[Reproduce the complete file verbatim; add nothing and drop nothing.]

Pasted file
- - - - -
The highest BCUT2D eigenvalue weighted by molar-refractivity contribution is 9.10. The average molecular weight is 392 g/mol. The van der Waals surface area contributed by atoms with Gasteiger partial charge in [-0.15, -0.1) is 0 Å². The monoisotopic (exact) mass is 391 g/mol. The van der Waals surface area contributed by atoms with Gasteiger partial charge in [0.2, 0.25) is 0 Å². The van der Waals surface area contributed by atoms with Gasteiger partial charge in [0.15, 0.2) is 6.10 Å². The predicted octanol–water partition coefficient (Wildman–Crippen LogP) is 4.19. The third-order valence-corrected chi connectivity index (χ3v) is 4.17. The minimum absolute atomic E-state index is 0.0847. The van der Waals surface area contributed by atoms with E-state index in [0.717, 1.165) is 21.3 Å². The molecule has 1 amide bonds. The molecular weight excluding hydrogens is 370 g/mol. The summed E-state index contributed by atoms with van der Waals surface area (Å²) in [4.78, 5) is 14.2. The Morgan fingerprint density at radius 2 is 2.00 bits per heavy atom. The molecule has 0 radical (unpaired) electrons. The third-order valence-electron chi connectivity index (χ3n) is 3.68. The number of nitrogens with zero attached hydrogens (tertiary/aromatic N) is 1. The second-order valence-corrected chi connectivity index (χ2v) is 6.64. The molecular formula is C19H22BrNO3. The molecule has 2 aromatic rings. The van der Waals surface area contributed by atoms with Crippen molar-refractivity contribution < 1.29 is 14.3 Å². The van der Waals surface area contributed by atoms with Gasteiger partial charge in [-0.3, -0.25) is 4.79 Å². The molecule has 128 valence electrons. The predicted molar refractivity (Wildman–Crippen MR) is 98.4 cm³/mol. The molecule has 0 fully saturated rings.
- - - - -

The highest BCUT2D eigenvalue weighted by molar-refractivity contribution is 9.10. The average molecular weight is 392 g/mol. The van der Waals surface area contributed by atoms with Gasteiger partial charge in [-0.15, -0.1) is 0 Å². The monoisotopic (exact) mass is 391 g/mol. The van der Waals surface area contributed by atoms with Gasteiger partial charge in [0.2, 0.25) is 0 Å². The van der Waals surface area contributed by atoms with Gasteiger partial charge in [0.15, 0.2) is 6.10 Å². The predicted octanol–water partition coefficient (Wildman–Crippen LogP) is 4.19. The third-order valence-corrected chi connectivity index (χ3v) is 4.17. The minimum absolute atomic E-state index is 0.0847. The van der Waals surface area contributed by atoms with E-state index in [0.717, 1.165) is 21.3 Å². The molecule has 1 amide bonds. The molecular weight excluding hydrogens is 370 g/mol. The summed E-state index contributed by atoms with van der Waals surface area (Å²) in [4.78, 5) is 14.2. The Morgan fingerprint density at radius 2 is 2.00 bits per heavy atom. The molecule has 0 radical (unpaired) electrons. The third-order valence-electron chi connectivity index (χ3n) is 3.68. The number of nitrogens with zero attached hydrogens (tertiary/aromatic N) is 1. The second-order valence-corrected chi connectivity index (χ2v) is 6.64. The molecular formula is C19H22BrNO3. The molecule has 2 aromatic rings. The van der Waals surface area contributed by atoms with Crippen molar-refractivity contribution < 1.29 is 14.3 Å². The van der Waals surface area contributed by atoms with Gasteiger partial charge in [-0.3, -0.25) is 4.79 Å². The molecule has 128 valence electrons. The predicted molar refractivity (Wildman–Crippen MR) is 98.4 cm³/mol. The molecule has 0 fully saturated rings.